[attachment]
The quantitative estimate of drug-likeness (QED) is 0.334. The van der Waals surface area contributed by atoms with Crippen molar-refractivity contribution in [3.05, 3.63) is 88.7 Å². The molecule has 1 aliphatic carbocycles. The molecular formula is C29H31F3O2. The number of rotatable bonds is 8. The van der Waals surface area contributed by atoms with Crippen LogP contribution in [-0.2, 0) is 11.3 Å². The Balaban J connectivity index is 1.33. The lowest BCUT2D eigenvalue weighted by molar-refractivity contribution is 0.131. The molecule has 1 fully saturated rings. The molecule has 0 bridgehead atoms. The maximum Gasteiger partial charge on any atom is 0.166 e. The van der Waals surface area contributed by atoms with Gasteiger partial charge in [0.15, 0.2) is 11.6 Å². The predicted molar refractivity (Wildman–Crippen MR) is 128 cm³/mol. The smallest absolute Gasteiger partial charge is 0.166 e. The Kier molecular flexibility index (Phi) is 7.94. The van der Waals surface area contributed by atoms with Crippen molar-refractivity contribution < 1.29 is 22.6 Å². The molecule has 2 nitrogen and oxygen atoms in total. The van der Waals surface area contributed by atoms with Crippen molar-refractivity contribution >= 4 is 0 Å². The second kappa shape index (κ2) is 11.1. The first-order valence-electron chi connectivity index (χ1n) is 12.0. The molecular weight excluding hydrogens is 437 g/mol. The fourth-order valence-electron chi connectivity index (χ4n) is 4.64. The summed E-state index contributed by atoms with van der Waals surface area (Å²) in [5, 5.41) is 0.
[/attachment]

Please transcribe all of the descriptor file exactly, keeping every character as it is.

The quantitative estimate of drug-likeness (QED) is 0.334. The van der Waals surface area contributed by atoms with Crippen molar-refractivity contribution in [3.05, 3.63) is 88.7 Å². The molecule has 1 aliphatic carbocycles. The molecular formula is C29H31F3O2. The number of rotatable bonds is 8. The van der Waals surface area contributed by atoms with Crippen LogP contribution in [-0.2, 0) is 11.3 Å². The Balaban J connectivity index is 1.33. The lowest BCUT2D eigenvalue weighted by molar-refractivity contribution is 0.131. The molecule has 1 fully saturated rings. The molecule has 0 bridgehead atoms. The maximum Gasteiger partial charge on any atom is 0.166 e. The van der Waals surface area contributed by atoms with Gasteiger partial charge in [0.15, 0.2) is 11.6 Å². The predicted molar refractivity (Wildman–Crippen MR) is 128 cm³/mol. The smallest absolute Gasteiger partial charge is 0.166 e. The Kier molecular flexibility index (Phi) is 7.94. The van der Waals surface area contributed by atoms with Crippen molar-refractivity contribution < 1.29 is 22.6 Å². The molecule has 2 nitrogen and oxygen atoms in total. The van der Waals surface area contributed by atoms with Crippen molar-refractivity contribution >= 4 is 0 Å². The second kappa shape index (κ2) is 11.1. The first-order valence-electron chi connectivity index (χ1n) is 12.0. The molecular weight excluding hydrogens is 437 g/mol. The fourth-order valence-electron chi connectivity index (χ4n) is 4.64. The summed E-state index contributed by atoms with van der Waals surface area (Å²) in [5, 5.41) is 0.